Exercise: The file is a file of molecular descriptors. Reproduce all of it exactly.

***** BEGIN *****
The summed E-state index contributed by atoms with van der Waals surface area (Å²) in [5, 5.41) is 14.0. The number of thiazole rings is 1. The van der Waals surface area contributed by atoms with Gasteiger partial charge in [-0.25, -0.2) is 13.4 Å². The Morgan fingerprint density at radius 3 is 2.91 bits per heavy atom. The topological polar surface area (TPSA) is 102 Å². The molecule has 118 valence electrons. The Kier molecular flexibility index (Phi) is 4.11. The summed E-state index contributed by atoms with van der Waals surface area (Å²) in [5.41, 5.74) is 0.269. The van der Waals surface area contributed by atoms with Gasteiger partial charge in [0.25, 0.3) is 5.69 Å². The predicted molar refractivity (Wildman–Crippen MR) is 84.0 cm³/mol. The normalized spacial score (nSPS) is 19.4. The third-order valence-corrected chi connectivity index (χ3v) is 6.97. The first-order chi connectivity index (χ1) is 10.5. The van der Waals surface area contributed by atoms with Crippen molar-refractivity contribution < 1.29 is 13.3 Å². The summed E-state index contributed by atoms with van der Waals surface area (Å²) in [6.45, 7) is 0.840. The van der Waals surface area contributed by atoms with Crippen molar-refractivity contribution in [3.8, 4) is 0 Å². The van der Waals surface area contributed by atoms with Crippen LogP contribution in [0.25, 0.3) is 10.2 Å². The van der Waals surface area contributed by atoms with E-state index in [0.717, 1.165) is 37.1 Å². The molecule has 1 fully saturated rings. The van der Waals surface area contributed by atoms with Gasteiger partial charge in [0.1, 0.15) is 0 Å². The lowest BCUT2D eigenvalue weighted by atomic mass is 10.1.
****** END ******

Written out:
The summed E-state index contributed by atoms with van der Waals surface area (Å²) in [5, 5.41) is 14.0. The number of thiazole rings is 1. The van der Waals surface area contributed by atoms with Gasteiger partial charge in [-0.25, -0.2) is 13.4 Å². The Morgan fingerprint density at radius 3 is 2.91 bits per heavy atom. The topological polar surface area (TPSA) is 102 Å². The molecule has 118 valence electrons. The Kier molecular flexibility index (Phi) is 4.11. The summed E-state index contributed by atoms with van der Waals surface area (Å²) in [5.41, 5.74) is 0.269. The van der Waals surface area contributed by atoms with Gasteiger partial charge in [0.25, 0.3) is 5.69 Å². The predicted molar refractivity (Wildman–Crippen MR) is 84.0 cm³/mol. The normalized spacial score (nSPS) is 19.4. The third-order valence-corrected chi connectivity index (χ3v) is 6.97. The first-order chi connectivity index (χ1) is 10.5. The van der Waals surface area contributed by atoms with Crippen molar-refractivity contribution < 1.29 is 13.3 Å². The summed E-state index contributed by atoms with van der Waals surface area (Å²) in [6.45, 7) is 0.840. The van der Waals surface area contributed by atoms with Crippen molar-refractivity contribution in [3.8, 4) is 0 Å². The van der Waals surface area contributed by atoms with Crippen LogP contribution in [0.25, 0.3) is 10.2 Å². The van der Waals surface area contributed by atoms with E-state index in [0.717, 1.165) is 37.1 Å². The molecule has 1 fully saturated rings. The van der Waals surface area contributed by atoms with Gasteiger partial charge in [0.1, 0.15) is 0 Å². The lowest BCUT2D eigenvalue weighted by atomic mass is 10.1.